British Prime Minister Boris Johnson moved to intensive care
UK PM Boris Johnson admitted to hospital as queen urges restraint
UK PM Boris Johnson was moved to the intensive care unit of a London hospital after his coronavirus symptoms worsened Monday, just a day after he was admitted for what were said to be routine tests
Johnson was admitted to St. Thomas' Hospital late Sunday, 10 days after he was diagnosed with COVID-19.
"Over the course of this afternoon, the condition of the Prime Minister has worsened and, on the advice of his medical team, he has been moved to the Intensive Care Unit at the hospital," his office said in a statement.
Downing St, said Johnson was conscious and does not require ventilation at the moment, but was in the intensive care unit in case he needed it later.
It said Johnson has asked Foreign Secretary Dominic Raab to deputize for him.
Hours earlier, Johnson tweeted that he was in good spirits after spending a night in hospital.
The prime minister's spokesman said Johnson had spent a comfortable night and remained in charge of government despite being admitted to St Thomas' Hospital after COVID-19 symptoms of a cough and fever persisted.
Johnson sent out a tweet thanking the National Health Service for taking care of him and others in this difficult time.
"On the advice of my doctor, I went into hospital for some routine tests as I'm still experiencing coronavirus symptoms,'' Johnson said in the tweet. "I'm in good spirits and keeping in touch with my team, as we work together to fight this virus and keep everyone safe.''.
Johnson's spokesman, James Slack, refused to say what kind of tests Johnson was undergoing. He insisted that "the PM remains in charge of the government."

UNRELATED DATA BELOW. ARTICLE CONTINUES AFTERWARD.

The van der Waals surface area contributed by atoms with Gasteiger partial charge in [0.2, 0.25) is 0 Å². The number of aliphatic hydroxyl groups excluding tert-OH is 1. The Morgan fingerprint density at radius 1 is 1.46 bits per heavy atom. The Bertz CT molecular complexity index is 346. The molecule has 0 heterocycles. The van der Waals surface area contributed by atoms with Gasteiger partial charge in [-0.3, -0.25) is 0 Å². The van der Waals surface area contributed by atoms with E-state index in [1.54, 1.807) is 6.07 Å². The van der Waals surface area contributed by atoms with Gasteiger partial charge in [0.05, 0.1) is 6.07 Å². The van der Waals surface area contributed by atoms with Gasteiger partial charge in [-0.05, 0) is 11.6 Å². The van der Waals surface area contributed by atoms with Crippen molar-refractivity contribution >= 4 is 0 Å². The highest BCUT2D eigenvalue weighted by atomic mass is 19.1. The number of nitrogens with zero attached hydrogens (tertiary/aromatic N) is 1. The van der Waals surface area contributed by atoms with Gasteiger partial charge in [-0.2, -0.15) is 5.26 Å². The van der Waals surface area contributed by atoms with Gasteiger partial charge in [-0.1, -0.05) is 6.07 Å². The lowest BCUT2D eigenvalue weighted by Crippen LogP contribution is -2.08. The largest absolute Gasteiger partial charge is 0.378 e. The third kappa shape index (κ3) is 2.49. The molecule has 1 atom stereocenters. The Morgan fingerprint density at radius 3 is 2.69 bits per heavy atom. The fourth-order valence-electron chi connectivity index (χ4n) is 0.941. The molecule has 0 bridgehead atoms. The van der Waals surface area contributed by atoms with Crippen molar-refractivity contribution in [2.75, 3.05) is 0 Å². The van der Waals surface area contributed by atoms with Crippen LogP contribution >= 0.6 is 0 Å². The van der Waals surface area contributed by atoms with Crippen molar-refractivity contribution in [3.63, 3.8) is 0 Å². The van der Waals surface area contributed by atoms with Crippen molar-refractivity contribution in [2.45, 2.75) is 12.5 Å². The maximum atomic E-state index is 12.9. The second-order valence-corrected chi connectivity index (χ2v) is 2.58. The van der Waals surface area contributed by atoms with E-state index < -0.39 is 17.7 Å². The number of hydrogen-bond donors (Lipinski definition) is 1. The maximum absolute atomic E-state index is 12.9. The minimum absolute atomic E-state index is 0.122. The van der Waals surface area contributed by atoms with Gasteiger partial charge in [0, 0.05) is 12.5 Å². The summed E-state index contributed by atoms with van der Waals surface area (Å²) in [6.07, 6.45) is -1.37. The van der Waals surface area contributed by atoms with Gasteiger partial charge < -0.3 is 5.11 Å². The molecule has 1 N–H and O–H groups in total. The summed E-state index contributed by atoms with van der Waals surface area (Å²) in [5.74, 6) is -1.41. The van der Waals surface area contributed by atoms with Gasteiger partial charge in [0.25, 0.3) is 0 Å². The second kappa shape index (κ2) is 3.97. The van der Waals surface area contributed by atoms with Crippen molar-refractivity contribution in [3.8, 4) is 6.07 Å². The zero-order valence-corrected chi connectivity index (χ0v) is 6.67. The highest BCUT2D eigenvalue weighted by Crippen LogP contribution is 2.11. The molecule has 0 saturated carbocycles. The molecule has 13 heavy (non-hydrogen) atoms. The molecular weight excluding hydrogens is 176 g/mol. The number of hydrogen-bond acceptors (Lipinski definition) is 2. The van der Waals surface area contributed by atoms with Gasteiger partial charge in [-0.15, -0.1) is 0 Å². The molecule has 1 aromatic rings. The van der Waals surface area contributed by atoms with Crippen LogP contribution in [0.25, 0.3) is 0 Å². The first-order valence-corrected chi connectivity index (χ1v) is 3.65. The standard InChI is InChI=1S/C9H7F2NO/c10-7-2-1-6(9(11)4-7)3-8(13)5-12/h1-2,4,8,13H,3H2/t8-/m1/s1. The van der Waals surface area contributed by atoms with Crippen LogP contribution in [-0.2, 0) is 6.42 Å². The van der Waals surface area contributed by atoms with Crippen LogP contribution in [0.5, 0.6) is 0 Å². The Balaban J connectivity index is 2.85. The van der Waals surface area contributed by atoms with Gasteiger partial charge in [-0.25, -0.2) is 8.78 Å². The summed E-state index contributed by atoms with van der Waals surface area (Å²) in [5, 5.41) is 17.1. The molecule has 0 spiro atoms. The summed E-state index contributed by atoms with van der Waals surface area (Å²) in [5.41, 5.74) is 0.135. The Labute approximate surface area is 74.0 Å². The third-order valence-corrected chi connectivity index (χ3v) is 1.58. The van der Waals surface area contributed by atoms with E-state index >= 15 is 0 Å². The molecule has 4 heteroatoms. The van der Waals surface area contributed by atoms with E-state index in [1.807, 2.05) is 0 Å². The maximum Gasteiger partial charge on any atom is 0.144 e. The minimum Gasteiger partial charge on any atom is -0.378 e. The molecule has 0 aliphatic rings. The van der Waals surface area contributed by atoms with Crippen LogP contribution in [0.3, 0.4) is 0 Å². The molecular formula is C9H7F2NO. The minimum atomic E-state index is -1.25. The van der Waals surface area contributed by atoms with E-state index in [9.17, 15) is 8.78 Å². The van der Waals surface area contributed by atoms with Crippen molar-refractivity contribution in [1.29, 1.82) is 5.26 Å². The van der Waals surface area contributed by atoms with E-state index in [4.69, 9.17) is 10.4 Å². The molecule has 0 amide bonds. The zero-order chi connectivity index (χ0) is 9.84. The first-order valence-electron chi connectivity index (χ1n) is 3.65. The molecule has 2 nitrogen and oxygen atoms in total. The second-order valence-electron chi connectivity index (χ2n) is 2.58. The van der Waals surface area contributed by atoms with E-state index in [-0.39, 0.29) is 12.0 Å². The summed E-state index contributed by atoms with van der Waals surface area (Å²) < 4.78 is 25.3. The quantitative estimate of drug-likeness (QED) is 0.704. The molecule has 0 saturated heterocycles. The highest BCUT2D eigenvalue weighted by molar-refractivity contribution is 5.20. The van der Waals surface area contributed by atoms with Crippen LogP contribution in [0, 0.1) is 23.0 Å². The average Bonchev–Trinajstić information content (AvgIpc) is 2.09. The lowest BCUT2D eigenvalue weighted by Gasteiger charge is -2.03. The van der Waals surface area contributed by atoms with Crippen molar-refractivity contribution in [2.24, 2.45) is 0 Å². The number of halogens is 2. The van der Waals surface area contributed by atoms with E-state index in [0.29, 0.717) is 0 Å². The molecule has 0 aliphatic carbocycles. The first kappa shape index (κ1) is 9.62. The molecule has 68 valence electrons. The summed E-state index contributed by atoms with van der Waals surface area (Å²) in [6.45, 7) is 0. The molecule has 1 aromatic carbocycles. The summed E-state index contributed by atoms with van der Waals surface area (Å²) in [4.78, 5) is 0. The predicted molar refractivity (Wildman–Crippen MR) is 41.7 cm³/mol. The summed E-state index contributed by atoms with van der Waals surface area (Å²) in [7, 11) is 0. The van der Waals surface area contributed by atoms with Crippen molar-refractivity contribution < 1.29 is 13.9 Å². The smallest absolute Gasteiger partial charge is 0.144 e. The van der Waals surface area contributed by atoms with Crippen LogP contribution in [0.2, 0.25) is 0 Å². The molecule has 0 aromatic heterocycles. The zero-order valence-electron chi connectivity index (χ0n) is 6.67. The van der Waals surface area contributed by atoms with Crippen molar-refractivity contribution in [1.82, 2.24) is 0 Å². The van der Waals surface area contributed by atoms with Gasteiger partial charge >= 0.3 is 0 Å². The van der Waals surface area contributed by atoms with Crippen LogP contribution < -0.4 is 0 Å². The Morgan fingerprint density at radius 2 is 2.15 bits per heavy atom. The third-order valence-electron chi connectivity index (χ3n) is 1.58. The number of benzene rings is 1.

"He is receiving updates in hospital and is continuing to receive a (ministerial red) box" of files and briefing papers, Slack said,
The 55-year-old leader had been quarantined in his Downing Street residence since being diagnosed with COVID-19 on March 26 — the first known head of government to fall ill with the virus.
He continued to preside at daily meetings on the outbreak until Sunday and has released several video messages during his 10 days in isolation. Raab chaired the meeting Monday.
Britain has no official post of deputy prime minister, but Raab has been designated to take over should Johnson become incapacitated.
Speaking at the government's daily coronavirus press briefing, Raab said Johnson was being "regularly updated," but admitted he had not spoken to him since Saturday.
"He's in charge, but he'll continue to take doctors' advice on what to do next," Raab said.
Johnson was admitted to the hospital as a message to the nation from Queen Elizabeth II was being broadcast Sunday evening. The 93-year-old monarch urged the public to show resolve and follow advice to stay inside.
Concerns had been growing about Johnson's welfare ever since he posted a message Friday saying that he was feeling better, though was still feverish.
The virus causes mild to moderate symptoms in most people, but for some, especially older adults and the infirm, it can cause pneumonia and lead to death.
The government said Monday that 51,608 people had been confirmed to have the coronavirus in Britain, 5,373 of whom have died.
One of the advantages of being in the hospital is that it will allow doctors to directly monitor Johnson's condition.
Derek Hill, a professor of medical imaging science at University College London said that since COVID-19 causes difficulty breathing, one test performed on people with the disease is lung imaging with ultrasound or CT scans to see how badly they might be affected.
Some people are rapidly discharged,'' he said. "Some others can quickly deteriorate and need help breathing. We have no reason to believe the PM needs such help.''
Hill said there are various types of breathing help, depending on the person and the difficulties.
"The reasons some people get seriously ill with COVID-19 while others have minor symptoms is not yet fully understood," Hill said. "But doctors managing these patients report that more men than women have serious problems, and patients who are overweight or have previous health problems are at higher risk."